- Employee referrals. Employees receive $2,500 for the first hired referral, with $500 increases to the amount for each subsequent referral. Candidates via this program make it past the phone screen 72% more than non-referral candidates and are extended an offer 33% of the time, compared to 14% for non-referral candidates. Chris indicated that 90% of the firm’s employees have come via this program and that over $100,000 has been paid out over the program’s four-year life.
- Celebration events. Quarterly goal-based celebration events are budgeted and include summer retreats, family picnics, happy hours, holiday galas, etc.
- “Voice of the Employee” program. Issues/concerns surfaced via employee satisfaction surveys are put back in the hands of employee teams empowered to solve them. Chris indicates this has been a relatively low-cost program that has increased employee skin-in-the-game in building a better culture.
- “Loyalty Matters” program. In order to fight the typical 3 and 5-year tenure departures by consultants, the firm has targeted retention incentives built around those milestones. Every employee every three years earns one month of “personal innovation time.” This is non-client delivery time to focus on non-client passions, including training, developing new ideas for services offerings, industry segments, etc. Every five years, the employee may choose between a $25k cash bonus or a 2 month paid sabbatical.
- “Make Arryve Better” program. Every year, every employee gets a $500 stipend to make the company better. Employee spending has included espresso machines, a company library, organic food delivery, a bowling night and on-site neck/shoulder massages.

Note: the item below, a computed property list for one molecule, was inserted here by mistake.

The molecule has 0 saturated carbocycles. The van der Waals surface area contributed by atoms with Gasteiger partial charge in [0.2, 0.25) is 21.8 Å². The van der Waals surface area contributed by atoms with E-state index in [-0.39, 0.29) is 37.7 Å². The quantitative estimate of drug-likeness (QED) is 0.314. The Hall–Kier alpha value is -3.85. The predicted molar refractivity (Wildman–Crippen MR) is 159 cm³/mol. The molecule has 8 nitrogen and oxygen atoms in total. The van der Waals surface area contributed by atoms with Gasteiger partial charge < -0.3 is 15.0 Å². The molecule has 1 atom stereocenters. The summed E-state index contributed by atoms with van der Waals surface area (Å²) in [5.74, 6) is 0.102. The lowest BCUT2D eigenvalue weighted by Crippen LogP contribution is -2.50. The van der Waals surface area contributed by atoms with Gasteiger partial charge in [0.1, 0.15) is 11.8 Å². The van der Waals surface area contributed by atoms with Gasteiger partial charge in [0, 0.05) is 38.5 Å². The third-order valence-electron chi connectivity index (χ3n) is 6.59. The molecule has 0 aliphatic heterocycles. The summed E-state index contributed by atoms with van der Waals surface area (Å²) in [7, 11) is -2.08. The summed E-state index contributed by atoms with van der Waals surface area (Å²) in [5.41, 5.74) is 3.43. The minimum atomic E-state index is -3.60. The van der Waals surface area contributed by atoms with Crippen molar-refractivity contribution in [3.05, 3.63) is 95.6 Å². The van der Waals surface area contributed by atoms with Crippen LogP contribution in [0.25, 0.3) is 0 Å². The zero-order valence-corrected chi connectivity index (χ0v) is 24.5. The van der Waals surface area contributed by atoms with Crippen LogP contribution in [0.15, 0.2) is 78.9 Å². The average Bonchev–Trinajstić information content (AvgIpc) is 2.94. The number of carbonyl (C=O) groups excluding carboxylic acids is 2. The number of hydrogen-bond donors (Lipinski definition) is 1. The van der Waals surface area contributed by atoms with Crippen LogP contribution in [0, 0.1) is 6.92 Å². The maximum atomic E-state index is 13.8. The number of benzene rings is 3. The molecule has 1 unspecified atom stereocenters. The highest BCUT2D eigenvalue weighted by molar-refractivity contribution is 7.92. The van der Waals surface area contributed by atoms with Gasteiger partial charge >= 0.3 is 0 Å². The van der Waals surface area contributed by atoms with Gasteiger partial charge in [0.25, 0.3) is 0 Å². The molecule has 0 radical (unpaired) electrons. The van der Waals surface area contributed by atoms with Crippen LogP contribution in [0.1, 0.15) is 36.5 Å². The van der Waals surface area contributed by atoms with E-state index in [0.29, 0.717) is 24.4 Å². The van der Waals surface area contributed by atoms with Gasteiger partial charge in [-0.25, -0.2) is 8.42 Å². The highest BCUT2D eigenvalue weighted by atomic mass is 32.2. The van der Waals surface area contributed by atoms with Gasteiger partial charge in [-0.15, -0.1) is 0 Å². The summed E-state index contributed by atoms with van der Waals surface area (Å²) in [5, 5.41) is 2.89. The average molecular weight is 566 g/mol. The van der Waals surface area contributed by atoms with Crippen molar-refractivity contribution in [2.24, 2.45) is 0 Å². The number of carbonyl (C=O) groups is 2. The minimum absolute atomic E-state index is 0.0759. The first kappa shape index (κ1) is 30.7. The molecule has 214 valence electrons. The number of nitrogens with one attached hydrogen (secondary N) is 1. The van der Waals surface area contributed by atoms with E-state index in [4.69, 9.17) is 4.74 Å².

It’s clear to me that the talent war, which had slipped into a cold war state with some tactical skirmishes from 2008-2010, has flared back up and I expect it to heat up further over the next couple of years. Developing an effective strategy to thrive in this environment is no simple thing and is heavily dependent upon the unique circumstances surrounding the individual firm. Obviously, the significant missing variable necessary to more fully evaluate the approaches of Cumberland and Arryve is the return on investment levels of these programs, so I pass them on not as an endorsement but as a window on the practices of industry peers.
Ultimately, success must be measured by the enterprise value of the firm, as a consultant’s nirvana with high pay, great benefits, and low utilization expectations can also be a going-out-of-business strategy if the cumulative employee retention investments don’t pay off. In fact, in evaluating consultancies, very low turnover levels can sometimes indicate the sleepy, entitlement culture of poorly-performing firm. I find that many savvy firms focus less on overall retention levels and more on minimizing attrition among their top 20% A-level players. In any event, firms must measure the benefits of generating greater attraction, retention and job satisfaction of strong consultants against the cost to do so and recognize that measures such as employee satisfaction and attrition are but means to the end of generating greater enterprise value.